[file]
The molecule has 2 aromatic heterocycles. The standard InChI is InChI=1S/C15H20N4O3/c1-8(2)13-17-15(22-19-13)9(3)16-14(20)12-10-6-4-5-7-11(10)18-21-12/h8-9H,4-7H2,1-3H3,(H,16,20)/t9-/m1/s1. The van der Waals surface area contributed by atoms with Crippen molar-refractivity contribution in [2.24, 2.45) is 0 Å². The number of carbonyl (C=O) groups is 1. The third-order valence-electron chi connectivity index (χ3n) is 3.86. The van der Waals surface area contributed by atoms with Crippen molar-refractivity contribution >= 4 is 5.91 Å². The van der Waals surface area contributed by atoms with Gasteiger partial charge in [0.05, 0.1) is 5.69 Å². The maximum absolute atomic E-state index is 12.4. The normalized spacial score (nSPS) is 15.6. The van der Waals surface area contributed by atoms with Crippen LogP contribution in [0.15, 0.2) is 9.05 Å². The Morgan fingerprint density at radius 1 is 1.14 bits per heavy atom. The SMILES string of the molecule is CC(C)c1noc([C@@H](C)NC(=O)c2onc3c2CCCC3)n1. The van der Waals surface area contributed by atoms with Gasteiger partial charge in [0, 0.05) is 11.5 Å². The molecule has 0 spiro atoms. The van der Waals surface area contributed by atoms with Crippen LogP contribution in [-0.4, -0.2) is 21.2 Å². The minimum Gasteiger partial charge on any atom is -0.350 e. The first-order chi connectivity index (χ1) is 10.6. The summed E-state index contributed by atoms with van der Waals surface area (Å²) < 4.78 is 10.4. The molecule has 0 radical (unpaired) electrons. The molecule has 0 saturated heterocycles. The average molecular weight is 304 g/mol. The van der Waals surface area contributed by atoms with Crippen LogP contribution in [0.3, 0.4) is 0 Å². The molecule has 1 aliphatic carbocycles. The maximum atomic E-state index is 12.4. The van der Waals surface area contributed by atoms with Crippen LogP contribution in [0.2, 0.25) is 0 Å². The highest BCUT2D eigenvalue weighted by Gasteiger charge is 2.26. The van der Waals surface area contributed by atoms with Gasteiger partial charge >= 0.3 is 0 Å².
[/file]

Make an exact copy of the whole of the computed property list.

The molecule has 2 aromatic heterocycles. The standard InChI is InChI=1S/C15H20N4O3/c1-8(2)13-17-15(22-19-13)9(3)16-14(20)12-10-6-4-5-7-11(10)18-21-12/h8-9H,4-7H2,1-3H3,(H,16,20)/t9-/m1/s1. The van der Waals surface area contributed by atoms with Crippen molar-refractivity contribution in [2.24, 2.45) is 0 Å². The number of carbonyl (C=O) groups is 1. The third-order valence-electron chi connectivity index (χ3n) is 3.86. The van der Waals surface area contributed by atoms with Crippen molar-refractivity contribution >= 4 is 5.91 Å². The van der Waals surface area contributed by atoms with Gasteiger partial charge in [0.05, 0.1) is 5.69 Å². The maximum absolute atomic E-state index is 12.4. The normalized spacial score (nSPS) is 15.6. The van der Waals surface area contributed by atoms with Crippen LogP contribution in [0.15, 0.2) is 9.05 Å². The Morgan fingerprint density at radius 1 is 1.14 bits per heavy atom. The SMILES string of the molecule is CC(C)c1noc([C@@H](C)NC(=O)c2onc3c2CCCC3)n1. The van der Waals surface area contributed by atoms with Gasteiger partial charge in [0, 0.05) is 11.5 Å². The molecule has 0 spiro atoms. The van der Waals surface area contributed by atoms with Crippen LogP contribution in [-0.4, -0.2) is 21.2 Å². The minimum Gasteiger partial charge on any atom is -0.350 e. The first-order chi connectivity index (χ1) is 10.6. The summed E-state index contributed by atoms with van der Waals surface area (Å²) < 4.78 is 10.4. The molecule has 0 radical (unpaired) electrons. The molecule has 0 saturated heterocycles. The average molecular weight is 304 g/mol. The van der Waals surface area contributed by atoms with Crippen LogP contribution in [0.3, 0.4) is 0 Å². The molecule has 1 aliphatic carbocycles. The maximum atomic E-state index is 12.4. The van der Waals surface area contributed by atoms with Crippen LogP contribution in [0.2, 0.25) is 0 Å². The highest BCUT2D eigenvalue weighted by Gasteiger charge is 2.26. The van der Waals surface area contributed by atoms with Gasteiger partial charge >= 0.3 is 0 Å².